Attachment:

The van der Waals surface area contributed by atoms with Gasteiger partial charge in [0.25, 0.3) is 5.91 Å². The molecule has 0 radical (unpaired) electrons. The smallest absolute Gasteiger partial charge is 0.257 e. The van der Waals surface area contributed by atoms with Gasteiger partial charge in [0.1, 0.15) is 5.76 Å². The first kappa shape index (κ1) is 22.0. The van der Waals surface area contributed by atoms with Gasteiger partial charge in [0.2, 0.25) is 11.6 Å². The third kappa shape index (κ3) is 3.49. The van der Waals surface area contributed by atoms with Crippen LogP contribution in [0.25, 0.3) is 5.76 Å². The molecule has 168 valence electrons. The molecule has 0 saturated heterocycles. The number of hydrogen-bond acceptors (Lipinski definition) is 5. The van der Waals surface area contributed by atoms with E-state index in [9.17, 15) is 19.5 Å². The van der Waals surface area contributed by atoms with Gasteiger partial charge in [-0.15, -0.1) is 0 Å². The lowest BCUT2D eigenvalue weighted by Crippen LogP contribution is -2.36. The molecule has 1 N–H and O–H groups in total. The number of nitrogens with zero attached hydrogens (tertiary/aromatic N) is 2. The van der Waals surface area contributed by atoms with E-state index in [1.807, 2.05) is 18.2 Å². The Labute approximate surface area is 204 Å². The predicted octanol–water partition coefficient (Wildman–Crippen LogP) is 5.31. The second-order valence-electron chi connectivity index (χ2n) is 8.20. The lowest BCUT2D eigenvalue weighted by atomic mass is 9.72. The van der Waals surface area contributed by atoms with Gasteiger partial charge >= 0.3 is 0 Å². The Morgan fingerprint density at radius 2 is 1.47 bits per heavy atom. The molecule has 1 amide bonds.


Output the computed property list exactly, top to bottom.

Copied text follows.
The van der Waals surface area contributed by atoms with Gasteiger partial charge in [0.25, 0.3) is 5.91 Å². The molecule has 0 radical (unpaired) electrons. The smallest absolute Gasteiger partial charge is 0.257 e. The van der Waals surface area contributed by atoms with Gasteiger partial charge in [0.1, 0.15) is 5.76 Å². The first kappa shape index (κ1) is 22.0. The van der Waals surface area contributed by atoms with Gasteiger partial charge in [0.2, 0.25) is 11.6 Å². The third kappa shape index (κ3) is 3.49. The van der Waals surface area contributed by atoms with Crippen LogP contribution in [0.25, 0.3) is 5.76 Å². The molecule has 168 valence electrons. The molecule has 0 saturated heterocycles. The number of hydrogen-bond acceptors (Lipinski definition) is 5. The van der Waals surface area contributed by atoms with E-state index in [9.17, 15) is 19.5 Å². The van der Waals surface area contributed by atoms with Gasteiger partial charge in [-0.15, -0.1) is 0 Å². The lowest BCUT2D eigenvalue weighted by Crippen LogP contribution is -2.36. The molecule has 1 N–H and O–H groups in total. The number of nitrogens with zero attached hydrogens (tertiary/aromatic N) is 2. The van der Waals surface area contributed by atoms with E-state index in [1.807, 2.05) is 18.2 Å². The Labute approximate surface area is 204 Å². The predicted octanol–water partition coefficient (Wildman–Crippen LogP) is 5.31. The second-order valence-electron chi connectivity index (χ2n) is 8.20. The lowest BCUT2D eigenvalue weighted by atomic mass is 9.72. The van der Waals surface area contributed by atoms with Gasteiger partial charge >= 0.3 is 0 Å². The Morgan fingerprint density at radius 2 is 1.47 bits per heavy atom. The molecule has 1 amide bonds.